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Day XIII. Monday Week II

"Lord, may this communion bring us pardon and lead us to the joy of heaven. We ask this in the name of Jesus the Lord. Amen" (Prayer after Communion for Today).

San Clemente. Clement was a slave owned by the cousin of the emperor, Domitian. He was succeeded by the martyr Linus (66-78), the martyr Cletus (79-91), and then Clement (91-101). He may have been a co-worker with Paul (Phil 4:3) and a witness of Peter and Paul's martyrdoms. He wrote a letter to the Corinthians (96), the first known example of a Pope intervening in the affairs of another Church and speaks of the Orders of bishop, priest, and deacon as being instituted by Christ (for a while this was considered by some to be part of the New Testament). Legend has it he was martyred by being drowned with an anchor tied around his neck. His earthly remains rest under the main altar. Saints Cyril and Methodious are also buried here.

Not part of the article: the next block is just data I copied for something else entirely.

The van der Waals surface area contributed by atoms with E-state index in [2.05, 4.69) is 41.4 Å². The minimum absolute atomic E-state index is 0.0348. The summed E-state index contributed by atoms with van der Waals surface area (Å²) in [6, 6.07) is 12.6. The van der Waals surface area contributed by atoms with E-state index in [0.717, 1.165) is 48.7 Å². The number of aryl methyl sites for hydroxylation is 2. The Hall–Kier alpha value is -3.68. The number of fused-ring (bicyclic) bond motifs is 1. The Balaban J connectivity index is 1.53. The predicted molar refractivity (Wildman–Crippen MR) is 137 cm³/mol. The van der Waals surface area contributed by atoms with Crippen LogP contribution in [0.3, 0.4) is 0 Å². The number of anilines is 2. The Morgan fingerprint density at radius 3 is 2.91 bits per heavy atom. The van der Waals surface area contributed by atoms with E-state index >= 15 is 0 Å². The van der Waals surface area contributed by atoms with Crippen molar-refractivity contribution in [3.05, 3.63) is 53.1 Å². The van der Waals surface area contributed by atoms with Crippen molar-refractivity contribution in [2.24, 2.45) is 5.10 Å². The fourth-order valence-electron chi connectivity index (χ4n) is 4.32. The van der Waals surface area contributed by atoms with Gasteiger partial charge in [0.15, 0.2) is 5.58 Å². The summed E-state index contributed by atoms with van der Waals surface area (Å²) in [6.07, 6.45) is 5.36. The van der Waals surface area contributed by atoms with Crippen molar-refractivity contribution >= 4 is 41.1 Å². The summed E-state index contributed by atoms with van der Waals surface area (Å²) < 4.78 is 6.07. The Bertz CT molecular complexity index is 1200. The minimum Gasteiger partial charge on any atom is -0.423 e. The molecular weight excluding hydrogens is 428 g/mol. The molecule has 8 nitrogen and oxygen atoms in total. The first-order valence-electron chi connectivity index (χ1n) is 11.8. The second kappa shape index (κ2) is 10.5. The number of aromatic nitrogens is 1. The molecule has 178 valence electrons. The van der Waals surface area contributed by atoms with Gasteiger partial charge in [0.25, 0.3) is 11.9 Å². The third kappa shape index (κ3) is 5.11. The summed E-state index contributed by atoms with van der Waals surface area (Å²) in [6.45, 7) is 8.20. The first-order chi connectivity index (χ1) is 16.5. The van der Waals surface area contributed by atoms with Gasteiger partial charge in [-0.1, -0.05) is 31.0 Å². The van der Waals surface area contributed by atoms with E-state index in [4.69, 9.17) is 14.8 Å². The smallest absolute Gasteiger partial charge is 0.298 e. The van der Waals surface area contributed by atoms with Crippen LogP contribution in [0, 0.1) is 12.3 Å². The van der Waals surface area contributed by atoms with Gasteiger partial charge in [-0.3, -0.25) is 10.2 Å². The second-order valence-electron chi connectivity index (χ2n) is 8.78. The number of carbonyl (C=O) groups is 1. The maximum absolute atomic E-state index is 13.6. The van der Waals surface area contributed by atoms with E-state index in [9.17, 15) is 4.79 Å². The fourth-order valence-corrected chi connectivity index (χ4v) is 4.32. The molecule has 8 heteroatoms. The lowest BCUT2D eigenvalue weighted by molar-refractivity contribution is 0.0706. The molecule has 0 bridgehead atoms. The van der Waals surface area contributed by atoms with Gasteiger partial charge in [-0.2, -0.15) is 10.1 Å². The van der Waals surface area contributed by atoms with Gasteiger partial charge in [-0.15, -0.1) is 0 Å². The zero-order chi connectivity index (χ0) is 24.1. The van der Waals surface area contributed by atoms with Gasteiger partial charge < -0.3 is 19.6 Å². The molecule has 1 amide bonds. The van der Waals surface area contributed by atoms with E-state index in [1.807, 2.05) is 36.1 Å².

This ancient church is living history. It was first a temple to Mithras (pre-Roman). An imperial palace was then built on top of the ruins (1st C). Clement had a house here where he gathered the faithful for Divine Liturgies.  It continued to be a place of worship.

San Clemente

Constantine started to built a church on this site and it was dedicated in 384. This church was destroyed by the Norman invaders (1804). The present church was built on top of the ruins by Pachal II (1099-1118). The former ruins have been excavated so you can now go down and visit all four levels of history. Extraordinary!! Raphael was the architect (1483-1520).